From the editor - Our small-town living woes
September 13, 2023
La Conner continues to dodge the bullets that so much of small-town America is getting hit by: loss of employers, employees and families moving away, empty storefronts and boarded up homes, loss of hospitals and school closures. No, instead the problems here are employers struggling to fill open positions, employees stuck with commuting long distances and the local government needing robust affordable housing planning, policies and funding. The school district reacts to a smaller student population, but the high cost of housing is a tragedy it cannot solve.
And then there is law enforcement. Last week an Associated Press story datelined Goodhue, Minnesota, reported the town of 1,000 65 miles south of Minneapolis was closing its police department. La Conner knows that story and it is common in rural America: over 520 police departments have closed since 1972 the article states.
Law enforcement coverage is essential though locally administering a police department is not. La Conner has long contracted with the Skagit County Sheriff’s Office. Mayor Ramon Hayes and the town council have greatly increased funding in safety services the last two years and will likely add more to the budget for the coming year as emphasis continues to be placed on the fire department and code enforcement.
The town government has ensured public safety coverage. But how does the community gain protection from its reputation and its success? Everyone, seemingly, wants to first visit then live in La Conner. That cannot happen, of course. The limiting factor, as typically in America, is money. Everyone cannot afford to move here. Many of those who do are tilting the demographics to out-of-county residents tending toward, or in retirement. As well as becoming older, the community faces the possibility of becoming more homogeneous.
The Town of La Conner was able to resolve its need for law enforcement by contracting with the county’s sheriff office. But neither La Conner nor Skagit County has the funds nor the resources to support the development of a heterogeneous, multi-generational, vocationally and economic diverse population. This is a roundabout way to get to the central dilemma of workforce housing, an issue addressed in editorials here for years.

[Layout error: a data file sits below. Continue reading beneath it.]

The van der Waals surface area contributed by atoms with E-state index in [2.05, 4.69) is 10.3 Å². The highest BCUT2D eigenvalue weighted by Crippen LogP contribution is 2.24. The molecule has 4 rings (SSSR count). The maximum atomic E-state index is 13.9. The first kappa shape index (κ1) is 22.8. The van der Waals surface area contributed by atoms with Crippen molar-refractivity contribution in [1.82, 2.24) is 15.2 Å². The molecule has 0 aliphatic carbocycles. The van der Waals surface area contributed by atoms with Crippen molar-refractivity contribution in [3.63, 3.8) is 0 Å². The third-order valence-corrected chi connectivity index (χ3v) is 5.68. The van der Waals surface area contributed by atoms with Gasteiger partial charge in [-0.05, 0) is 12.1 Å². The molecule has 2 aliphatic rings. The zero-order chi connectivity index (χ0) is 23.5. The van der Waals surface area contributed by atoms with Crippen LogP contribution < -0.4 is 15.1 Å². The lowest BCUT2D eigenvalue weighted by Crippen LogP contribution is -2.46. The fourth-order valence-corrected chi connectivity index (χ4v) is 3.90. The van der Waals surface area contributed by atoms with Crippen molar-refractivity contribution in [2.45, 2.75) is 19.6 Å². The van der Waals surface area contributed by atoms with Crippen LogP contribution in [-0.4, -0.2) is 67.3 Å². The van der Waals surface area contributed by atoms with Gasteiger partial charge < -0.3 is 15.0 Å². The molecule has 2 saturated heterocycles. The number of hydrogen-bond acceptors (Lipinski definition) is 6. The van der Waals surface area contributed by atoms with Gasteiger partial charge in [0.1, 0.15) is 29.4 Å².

As assessed in this space before, the population that employers of every sort and our school officials desire and require cannot afford to live in the more populated areas of Skagit County. And besides the needed industrious and the diligent, what about the fringe elements of artists and assorted roustabouts – the characters of Tom Robbins novels and the actual drifters and odd ducks who made their way into the La Conner of one, two and three generations ago? When folks say La Conner is interesting, they are not pointing out the retired doctors, lawyers and accountants – no offense to any of those proud and needed professionals. But when was the last time you heard a lament for the need of another insurance broker to move into the neighborhood?
Today La Conner seems fairly safe on many levels Yes, there is aging infrastructure that will require massive capital expenditures to replace and bring it up to 21st century standards. And it is necessary as well as sensible to plan and save – and worry – about the essential need to flush toilets 50 years from now.
Town officials – elected and staff – are monitoring, planning and seeking solutions to treating wastewater and keeping fresh- and saltwater from flooding the community. But whether it is housing or creativity, it is the ad hoc efforts of individuals who are placing fingers in the dike to keep normalcy and the status quo from seeping in until one day, surprise, we are swamped with the established order of doing things as they have always been done.
— Ken Stern